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The Martini is the King of Cocktails and like all royalty, it has lineage. The British claim the Martini was named after a late 19th century firearm of the same name, famous for its kick. The Martini and Rossi Vermouth Company takes credit for its name since vermouth is the defining ingredient in the Martini, and they did market a bottled Dry Martini around the world in the 1890s. Martini di Arma di Taggia, the principal bartender at the Knickerbocker Hotel at the turn of the century, is also given credit for the Martini. Mr. Di Taggia played an important role in the evolution of the Martini when he married dry gin with dry vermouth (and orange bitters) for the first time, but there is more to the story. There was a cocktail in the 1850s called the fancy Gin cocktail that paired Old Tom Gin and orange curacao, that was the ancestor of the Martini. At the time the Fancy Gin Cocktail became popular, Martini and Rossi Vermouth was not readily available in this country, the Martini and Henry rifle was still on the drawing board and Martini di Arma di Taggia was just a small boy.

3 or 4 dashes of gum syrup (simple syrup)
2 drops Bokers Bitters
1 wine glass * of gin
1 or 2 dashes of Curacao
1 small piece of lemon peel
Fill one-third full of fine ice and shake well. Strain into a glass. Moisten the edge of a fancy wine glass with lemon, toss lemon peel on top.

tIt may be a long way from the dry Martini but it is an ancestor none the less. When vermouth became widely available by the 1870s the use of curacao as a sweetener in cocktails waned and vermouth became the sweetener of choice. Vermouth was used in the cocktail in place of curacao in almost the same applications married with a base liquor, and bitters. Vermouth was a relatively new product for the United States, it wasn't even produced commercially until the late 18th century in Europe. The first shipments of vermouth to the United States arrived in the 1850s. In his 1887 Bartenders Guide, Jerry Thomas refers to vermouth several times without designating Italian or French (sweet or dry) it wasn't an omission French vermouth wasn't available in the market place at the time. French or dry vermouth didn't become widely available until the 1890s.

These two recipes an early Martini Recipe from Harry Johnson and the Martinez cocktail from O.H. Byron's 1884 cocktail book, come closer to our modern Martini simply because they marry Gin and Vermouth for the first time, even though it was sweet gin and sweet vermouth.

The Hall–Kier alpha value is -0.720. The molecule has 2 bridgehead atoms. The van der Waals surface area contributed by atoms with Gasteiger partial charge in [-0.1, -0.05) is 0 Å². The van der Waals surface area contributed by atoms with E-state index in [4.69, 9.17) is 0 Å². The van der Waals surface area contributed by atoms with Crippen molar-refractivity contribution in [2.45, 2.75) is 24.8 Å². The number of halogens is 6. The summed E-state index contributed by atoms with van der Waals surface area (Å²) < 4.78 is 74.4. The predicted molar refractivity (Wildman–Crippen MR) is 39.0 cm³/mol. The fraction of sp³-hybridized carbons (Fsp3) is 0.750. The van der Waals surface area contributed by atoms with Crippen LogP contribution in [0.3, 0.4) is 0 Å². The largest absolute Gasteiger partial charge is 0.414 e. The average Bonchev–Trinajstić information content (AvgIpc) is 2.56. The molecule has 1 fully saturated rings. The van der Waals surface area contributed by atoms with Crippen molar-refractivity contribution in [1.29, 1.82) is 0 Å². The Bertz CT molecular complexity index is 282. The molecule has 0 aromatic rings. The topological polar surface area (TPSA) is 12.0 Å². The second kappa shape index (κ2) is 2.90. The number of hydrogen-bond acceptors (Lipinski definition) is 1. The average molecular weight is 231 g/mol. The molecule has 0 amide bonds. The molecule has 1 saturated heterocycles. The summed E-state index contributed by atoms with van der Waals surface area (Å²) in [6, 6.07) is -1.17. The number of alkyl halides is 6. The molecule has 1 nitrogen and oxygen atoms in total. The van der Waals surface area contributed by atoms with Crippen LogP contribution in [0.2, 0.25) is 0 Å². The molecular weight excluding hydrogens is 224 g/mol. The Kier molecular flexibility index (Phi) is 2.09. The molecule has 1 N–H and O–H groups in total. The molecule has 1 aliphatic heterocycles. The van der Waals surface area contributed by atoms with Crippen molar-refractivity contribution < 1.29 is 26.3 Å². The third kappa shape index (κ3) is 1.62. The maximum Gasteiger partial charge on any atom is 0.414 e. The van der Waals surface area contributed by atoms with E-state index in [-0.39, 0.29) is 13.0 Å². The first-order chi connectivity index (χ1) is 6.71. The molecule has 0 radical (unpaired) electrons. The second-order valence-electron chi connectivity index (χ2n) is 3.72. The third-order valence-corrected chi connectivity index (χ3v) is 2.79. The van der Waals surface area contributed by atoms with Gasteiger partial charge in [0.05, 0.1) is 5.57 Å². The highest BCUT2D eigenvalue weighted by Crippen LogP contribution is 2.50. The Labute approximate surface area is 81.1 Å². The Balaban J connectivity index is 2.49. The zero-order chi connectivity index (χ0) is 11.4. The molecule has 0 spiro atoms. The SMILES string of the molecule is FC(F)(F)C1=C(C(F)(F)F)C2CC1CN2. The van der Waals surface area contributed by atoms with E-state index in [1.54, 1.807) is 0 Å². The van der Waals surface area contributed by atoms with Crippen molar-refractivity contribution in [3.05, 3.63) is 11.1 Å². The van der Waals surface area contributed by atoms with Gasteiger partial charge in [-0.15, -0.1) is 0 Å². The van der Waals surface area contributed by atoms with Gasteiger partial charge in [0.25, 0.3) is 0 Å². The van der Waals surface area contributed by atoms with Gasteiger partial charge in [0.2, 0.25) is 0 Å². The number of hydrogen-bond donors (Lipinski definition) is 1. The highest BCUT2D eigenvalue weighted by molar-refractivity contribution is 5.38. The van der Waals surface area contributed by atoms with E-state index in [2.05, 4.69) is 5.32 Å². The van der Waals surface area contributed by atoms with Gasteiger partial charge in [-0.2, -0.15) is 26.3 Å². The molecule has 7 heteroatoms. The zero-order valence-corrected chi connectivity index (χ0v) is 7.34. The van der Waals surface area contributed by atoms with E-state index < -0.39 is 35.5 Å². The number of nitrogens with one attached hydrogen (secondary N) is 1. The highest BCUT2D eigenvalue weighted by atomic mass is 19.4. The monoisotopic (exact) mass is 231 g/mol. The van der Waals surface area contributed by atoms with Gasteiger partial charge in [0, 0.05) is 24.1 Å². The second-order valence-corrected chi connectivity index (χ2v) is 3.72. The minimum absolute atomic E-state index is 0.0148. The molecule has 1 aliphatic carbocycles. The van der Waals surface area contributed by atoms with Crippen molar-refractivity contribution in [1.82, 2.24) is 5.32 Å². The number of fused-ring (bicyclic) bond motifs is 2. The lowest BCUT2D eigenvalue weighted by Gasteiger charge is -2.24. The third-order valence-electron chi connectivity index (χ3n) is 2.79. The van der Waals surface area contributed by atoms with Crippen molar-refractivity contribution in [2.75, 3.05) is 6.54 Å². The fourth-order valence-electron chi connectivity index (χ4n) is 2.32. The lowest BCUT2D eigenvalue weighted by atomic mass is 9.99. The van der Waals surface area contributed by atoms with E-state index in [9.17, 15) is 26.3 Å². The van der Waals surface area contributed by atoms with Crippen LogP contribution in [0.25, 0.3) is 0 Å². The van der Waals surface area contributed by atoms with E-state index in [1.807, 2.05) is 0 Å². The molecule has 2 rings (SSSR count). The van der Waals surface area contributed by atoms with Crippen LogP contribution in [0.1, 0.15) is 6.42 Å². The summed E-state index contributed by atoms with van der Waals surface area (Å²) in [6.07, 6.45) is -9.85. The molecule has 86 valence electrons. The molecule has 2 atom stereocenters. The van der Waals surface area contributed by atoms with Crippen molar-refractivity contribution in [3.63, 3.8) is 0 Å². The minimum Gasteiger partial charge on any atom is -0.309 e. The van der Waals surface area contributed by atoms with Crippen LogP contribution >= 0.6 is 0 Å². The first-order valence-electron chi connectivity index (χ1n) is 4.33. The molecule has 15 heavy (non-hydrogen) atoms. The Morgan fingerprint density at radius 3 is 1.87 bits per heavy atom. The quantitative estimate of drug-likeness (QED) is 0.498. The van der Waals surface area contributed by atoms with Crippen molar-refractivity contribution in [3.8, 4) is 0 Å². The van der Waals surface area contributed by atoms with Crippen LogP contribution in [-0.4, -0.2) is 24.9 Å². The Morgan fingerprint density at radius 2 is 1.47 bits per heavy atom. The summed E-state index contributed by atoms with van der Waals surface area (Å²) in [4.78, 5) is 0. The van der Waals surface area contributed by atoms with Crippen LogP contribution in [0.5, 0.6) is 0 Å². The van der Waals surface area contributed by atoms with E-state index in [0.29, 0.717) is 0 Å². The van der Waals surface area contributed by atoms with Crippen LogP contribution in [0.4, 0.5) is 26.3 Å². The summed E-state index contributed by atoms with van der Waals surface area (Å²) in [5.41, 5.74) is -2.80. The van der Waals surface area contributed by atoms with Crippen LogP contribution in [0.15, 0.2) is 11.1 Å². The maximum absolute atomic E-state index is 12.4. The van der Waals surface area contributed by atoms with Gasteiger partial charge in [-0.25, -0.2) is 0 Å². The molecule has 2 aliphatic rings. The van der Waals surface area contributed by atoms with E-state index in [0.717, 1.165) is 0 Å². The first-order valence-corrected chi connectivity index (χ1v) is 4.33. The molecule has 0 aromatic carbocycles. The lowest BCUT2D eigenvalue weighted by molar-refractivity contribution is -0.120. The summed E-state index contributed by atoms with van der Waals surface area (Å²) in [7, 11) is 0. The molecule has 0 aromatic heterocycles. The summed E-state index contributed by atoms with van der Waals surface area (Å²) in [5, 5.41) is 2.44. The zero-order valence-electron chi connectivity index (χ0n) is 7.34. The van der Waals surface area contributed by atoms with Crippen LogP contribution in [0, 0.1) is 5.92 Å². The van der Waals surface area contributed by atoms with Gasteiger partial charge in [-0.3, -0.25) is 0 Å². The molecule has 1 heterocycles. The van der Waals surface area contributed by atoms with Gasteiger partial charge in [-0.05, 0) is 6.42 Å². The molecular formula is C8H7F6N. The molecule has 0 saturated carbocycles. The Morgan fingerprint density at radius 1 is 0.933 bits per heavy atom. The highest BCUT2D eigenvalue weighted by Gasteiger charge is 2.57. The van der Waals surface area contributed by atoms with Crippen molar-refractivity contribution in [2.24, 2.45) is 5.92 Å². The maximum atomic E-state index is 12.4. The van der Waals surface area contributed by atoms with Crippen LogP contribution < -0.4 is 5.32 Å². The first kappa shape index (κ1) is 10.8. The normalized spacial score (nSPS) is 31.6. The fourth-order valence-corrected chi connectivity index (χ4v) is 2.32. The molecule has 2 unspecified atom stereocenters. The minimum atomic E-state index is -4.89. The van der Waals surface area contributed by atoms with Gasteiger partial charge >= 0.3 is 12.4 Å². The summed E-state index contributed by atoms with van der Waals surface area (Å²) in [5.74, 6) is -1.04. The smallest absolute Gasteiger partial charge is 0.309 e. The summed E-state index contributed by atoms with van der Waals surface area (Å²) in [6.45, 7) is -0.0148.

MARTINI COCKTAIL This is Harry Johnson's Martini Recipe from 1882 Bartenders Manual. Johnson and Jerry Thomas were the Reigning kings of the original "cocktail era" 1850 through 1900. Johnson always believed he held the upper hand, claiming to have published a bar recipe book prior to Thomas's 1862 volume. If indeed he did publish prior to the Thomas book no copy has ever turned up. Johnson did win the first bartender competition in the history of the modern profession of bartender in New Orleans in 1869, against five top contenders. Unfortunately Thomas wasn't part of the competition so the debate over who really was the greatest will never be settled. Fill a large bar glass with ice. 2 -3 dashes gum syrup (careful- not too much) 2 -3 dashes Bitters (no longer available; substitute Angostura Bitters) 1 dash of Curacao or Absinthe Half a wineglass of Old Tom Gin Half a wineglass of Vermouth Stir well with a spoon. Strain into a fancy cocktail glass; put in a cherry or medium size olive (if required) and squeeze a lemon peel on top.

MARTINEZ COCKTAIL 1 dash Bokers Bitters* (substitute Angostura Bitters ) 2 dashes Maraschino Liqueur 1 pony of Old Tom Gin (gin with syrup) 1 wine glass of Italian vermouth Shake well and strain into a large cocktail glass. Put a quarter slice of lemon in glass and serve. Gum syrup can be added for a sweeter drink. Here is an updated drier version that might be more appealing to modern tastes.